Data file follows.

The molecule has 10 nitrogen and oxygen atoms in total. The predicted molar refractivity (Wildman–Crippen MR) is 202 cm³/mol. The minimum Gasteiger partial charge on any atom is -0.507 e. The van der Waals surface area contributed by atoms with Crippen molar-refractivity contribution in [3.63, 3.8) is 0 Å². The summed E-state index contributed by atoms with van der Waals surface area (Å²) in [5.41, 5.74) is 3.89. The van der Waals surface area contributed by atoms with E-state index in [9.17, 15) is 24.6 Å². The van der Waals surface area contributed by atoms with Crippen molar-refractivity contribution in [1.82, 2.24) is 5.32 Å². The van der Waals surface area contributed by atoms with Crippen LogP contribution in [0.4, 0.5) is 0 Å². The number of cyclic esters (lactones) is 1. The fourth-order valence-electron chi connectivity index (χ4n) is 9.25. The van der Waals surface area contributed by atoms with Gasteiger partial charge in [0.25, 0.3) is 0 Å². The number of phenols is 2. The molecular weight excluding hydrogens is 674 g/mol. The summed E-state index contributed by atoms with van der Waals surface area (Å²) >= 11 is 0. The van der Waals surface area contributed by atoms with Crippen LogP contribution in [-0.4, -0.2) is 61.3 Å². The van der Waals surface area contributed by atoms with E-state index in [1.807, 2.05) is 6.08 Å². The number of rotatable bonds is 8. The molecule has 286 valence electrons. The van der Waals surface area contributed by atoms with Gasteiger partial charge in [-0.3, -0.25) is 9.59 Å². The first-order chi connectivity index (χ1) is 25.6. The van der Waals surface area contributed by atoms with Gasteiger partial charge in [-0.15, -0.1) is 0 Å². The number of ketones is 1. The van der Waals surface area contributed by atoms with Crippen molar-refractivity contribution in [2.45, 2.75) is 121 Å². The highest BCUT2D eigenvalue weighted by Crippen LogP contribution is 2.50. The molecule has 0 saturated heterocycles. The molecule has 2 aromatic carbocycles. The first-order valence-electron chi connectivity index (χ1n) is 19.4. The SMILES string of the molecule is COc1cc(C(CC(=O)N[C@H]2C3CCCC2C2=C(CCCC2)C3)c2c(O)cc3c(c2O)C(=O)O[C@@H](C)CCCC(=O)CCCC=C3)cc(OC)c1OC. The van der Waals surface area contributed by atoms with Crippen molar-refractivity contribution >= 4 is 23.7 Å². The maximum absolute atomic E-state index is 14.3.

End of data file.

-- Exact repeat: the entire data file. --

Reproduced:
The molecule has 10 nitrogen and oxygen atoms in total. The predicted molar refractivity (Wildman–Crippen MR) is 202 cm³/mol. The minimum Gasteiger partial charge on any atom is -0.507 e. The van der Waals surface area contributed by atoms with Crippen molar-refractivity contribution in [3.63, 3.8) is 0 Å². The summed E-state index contributed by atoms with van der Waals surface area (Å²) in [5.41, 5.74) is 3.89. The van der Waals surface area contributed by atoms with E-state index in [9.17, 15) is 24.6 Å². The van der Waals surface area contributed by atoms with Crippen molar-refractivity contribution in [1.82, 2.24) is 5.32 Å². The van der Waals surface area contributed by atoms with Crippen LogP contribution in [0.4, 0.5) is 0 Å². The number of cyclic esters (lactones) is 1. The fourth-order valence-electron chi connectivity index (χ4n) is 9.25. The van der Waals surface area contributed by atoms with Gasteiger partial charge in [0.25, 0.3) is 0 Å². The number of phenols is 2. The molecular weight excluding hydrogens is 674 g/mol. The summed E-state index contributed by atoms with van der Waals surface area (Å²) >= 11 is 0. The van der Waals surface area contributed by atoms with Crippen LogP contribution in [-0.4, -0.2) is 61.3 Å². The van der Waals surface area contributed by atoms with E-state index in [1.807, 2.05) is 6.08 Å². The number of rotatable bonds is 8. The molecule has 286 valence electrons. The van der Waals surface area contributed by atoms with Gasteiger partial charge in [-0.3, -0.25) is 9.59 Å². The first-order chi connectivity index (χ1) is 25.6. The van der Waals surface area contributed by atoms with Gasteiger partial charge in [-0.15, -0.1) is 0 Å². The number of ketones is 1. The van der Waals surface area contributed by atoms with Crippen molar-refractivity contribution in [2.45, 2.75) is 121 Å². The highest BCUT2D eigenvalue weighted by Crippen LogP contribution is 2.50. The molecule has 0 saturated heterocycles. The molecule has 2 aromatic carbocycles. The first-order valence-electron chi connectivity index (χ1n) is 19.4. The SMILES string of the molecule is COc1cc(C(CC(=O)N[C@H]2C3CCCC2C2=C(CCCC2)C3)c2c(O)cc3c(c2O)C(=O)O[C@@H](C)CCCC(=O)CCCC=C3)cc(OC)c1OC. The van der Waals surface area contributed by atoms with Crippen molar-refractivity contribution >= 4 is 23.7 Å². The maximum absolute atomic E-state index is 14.3.